Fig. 4

Microstructures of a the as-cast, and b the area near the surface and c the center of the small-ball extrudate of Al-12 mass%Si-2 mass%Fe alloy. The white and black arrows indicate the β phase and the Si eutectic, respectively

Figure 5 shows the average lengths of the β phase in the variety of extrudates with the standard deviation. In the as-cast sample, the average lengths of the β phase was approximately 215 μm. On the other hand, the lengths of the β phase in all the extrudates with balls are less than 50 μm. Thus, the β phase in all the extrudates were refined significantly by a severe deformation during the extrusion. Moreover, the lengths of the β phase in the small-ball extrudate and the large-ball extrudate are almost the same, while the lengths in the double-layered extrudate is slightly smaller than other ball-die extrudates. In our previous study [12], it has been demonstrated that amount of average equivalent strain imposed by extrusion process increases as the contact area at an extrusion material and a die hole surface increases. Also the β phase in Al–Si–Fe alloys is refined by the friction between die and metal. Thus, β phase can be refined efficiently by using a die having a large contact surface between die and metal. In the present study, the ball surface area can be assumed as a contact surface between die and metal. The surface area of the balls in the small-ball extrusion, in the large-ball extrusion, and in the double-layered extrusion are 5.0 × 103, 5.0 × 103, and 10 × 103 mm2, respectively. Therefore, it is considered that the finest β phase was obtained in the double-layered extrudate because the double-layered ball-die has the largest contact surface between balls and metal.
Fig. 5

Average lengths of β phase in the conventional extrudate, in the small-ball extrudate, in the large-ball extrudate, and in the double-layered extrudate of Al-12 mass%Si-2 mass%Fe alloy

Figure 6 shows the average lengths of the β phase in the variety of extrudates with respect to the distance from the surface of the extrudates. The size of the β phase in the conventional extrudate is finer near the surface and coarser in the center. On the other hand, the size of the β phase in all the ball-die extrudates are finer in the center. Therefore, it seems that higher strain was imposed in the center of the extrudate in the ball-die extrusion than near the surface. To investigate the reason why such high strain was imposed in the center of the ball-die extrudates, microstructure of a left billet after extrusion was observed.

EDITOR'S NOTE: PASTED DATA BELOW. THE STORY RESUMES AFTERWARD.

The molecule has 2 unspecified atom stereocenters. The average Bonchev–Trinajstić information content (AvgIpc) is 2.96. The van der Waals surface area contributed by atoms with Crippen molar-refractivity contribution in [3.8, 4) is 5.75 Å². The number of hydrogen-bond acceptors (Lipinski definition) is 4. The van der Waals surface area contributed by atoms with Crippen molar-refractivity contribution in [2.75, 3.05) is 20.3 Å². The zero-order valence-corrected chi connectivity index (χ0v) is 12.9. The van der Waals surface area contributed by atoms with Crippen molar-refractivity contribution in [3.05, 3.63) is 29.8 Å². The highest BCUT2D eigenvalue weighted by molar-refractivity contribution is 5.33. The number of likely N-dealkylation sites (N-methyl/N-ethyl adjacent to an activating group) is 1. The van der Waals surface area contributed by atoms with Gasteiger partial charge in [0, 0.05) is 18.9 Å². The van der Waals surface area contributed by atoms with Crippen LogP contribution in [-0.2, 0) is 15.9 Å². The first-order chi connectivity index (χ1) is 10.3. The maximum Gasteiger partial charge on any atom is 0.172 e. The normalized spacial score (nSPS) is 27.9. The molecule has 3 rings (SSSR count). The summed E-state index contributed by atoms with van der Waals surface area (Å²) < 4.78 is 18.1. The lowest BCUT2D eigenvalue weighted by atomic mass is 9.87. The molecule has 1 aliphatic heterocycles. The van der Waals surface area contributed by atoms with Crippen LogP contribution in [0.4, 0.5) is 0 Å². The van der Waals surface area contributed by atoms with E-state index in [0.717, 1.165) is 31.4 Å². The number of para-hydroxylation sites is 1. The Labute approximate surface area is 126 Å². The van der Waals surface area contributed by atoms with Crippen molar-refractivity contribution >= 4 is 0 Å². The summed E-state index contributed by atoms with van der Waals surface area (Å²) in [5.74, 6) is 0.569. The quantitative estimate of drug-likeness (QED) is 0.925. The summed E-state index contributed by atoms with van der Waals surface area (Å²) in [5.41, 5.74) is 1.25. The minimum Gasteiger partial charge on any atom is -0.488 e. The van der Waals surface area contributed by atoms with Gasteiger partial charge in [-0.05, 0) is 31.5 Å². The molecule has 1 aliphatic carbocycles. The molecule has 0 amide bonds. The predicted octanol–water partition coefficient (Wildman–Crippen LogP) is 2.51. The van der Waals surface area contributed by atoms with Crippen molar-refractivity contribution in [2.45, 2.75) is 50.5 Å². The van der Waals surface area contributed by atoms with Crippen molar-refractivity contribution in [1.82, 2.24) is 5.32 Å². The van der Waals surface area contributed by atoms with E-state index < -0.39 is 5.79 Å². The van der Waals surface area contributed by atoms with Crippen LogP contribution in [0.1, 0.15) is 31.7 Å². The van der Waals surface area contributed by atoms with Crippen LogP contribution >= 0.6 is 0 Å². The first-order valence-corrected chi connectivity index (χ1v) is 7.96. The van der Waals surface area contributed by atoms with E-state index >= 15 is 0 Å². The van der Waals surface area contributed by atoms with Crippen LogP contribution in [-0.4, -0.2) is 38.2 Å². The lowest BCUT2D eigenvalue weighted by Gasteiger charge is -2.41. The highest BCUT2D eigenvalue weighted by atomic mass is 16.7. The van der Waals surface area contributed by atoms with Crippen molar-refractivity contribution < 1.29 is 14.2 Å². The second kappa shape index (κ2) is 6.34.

Fig. 6

Average lengths of β phase in the conventional extrudate, in the small-ball extrudate, in the large-ball extrudate, and in the double-layered extrudate of Al-12 mass%Si-2 mass%Fe alloy at every 1.5 mm from the surface of the extrudates

Figure 7 shows the microstructures of the left billet after the small-ball extrusion in variety of positions shown in the figure. Before the extrusion (Fig. 7a), the β phase, the eutectic Si, and the Al matrix were still coarse same as the as-cast billet (Fig. 4a) because shear deformation was not imposed yet on the billet in the position. After passing through the gaps between the balls and the holder (Fig. 7b), the β phase was refined, and their lengths were in a range of 50–150 μm. The longitudinal direction of the β phase was aligned toward the hole of the shape-giving die. This refinement can be considered due to the shear deformation imposed on the billet at the gaps of the balls. Also, the dendritic structure of the Al matrix and the eutectic Si were also refined and dispersed homogeneously in the matrix. At the entrance of the shape-giving die (Fig. 7c), the β phase was aligned with the extrusion direction. After passing through the shape-giving die, the part shown in Fig. 7c comes to the surface of the extrudate. The lengths of the β phase near the surface were in a range of 50–100 μm. At the center of the spacer (Fig. 7d), the lengths of the β phase were approximately 20–50 μm, and most of them were finer than in other positions shown in Fig. 7. From this observation, the significant refinement in the center can be considered because of a collision of the extruded alloys from the balls and holder. Consequently, due to the collision of the metals during the extrusion, the high strain was imposed on the center of the ball-die extrudates, which results in the refinement of the β phase.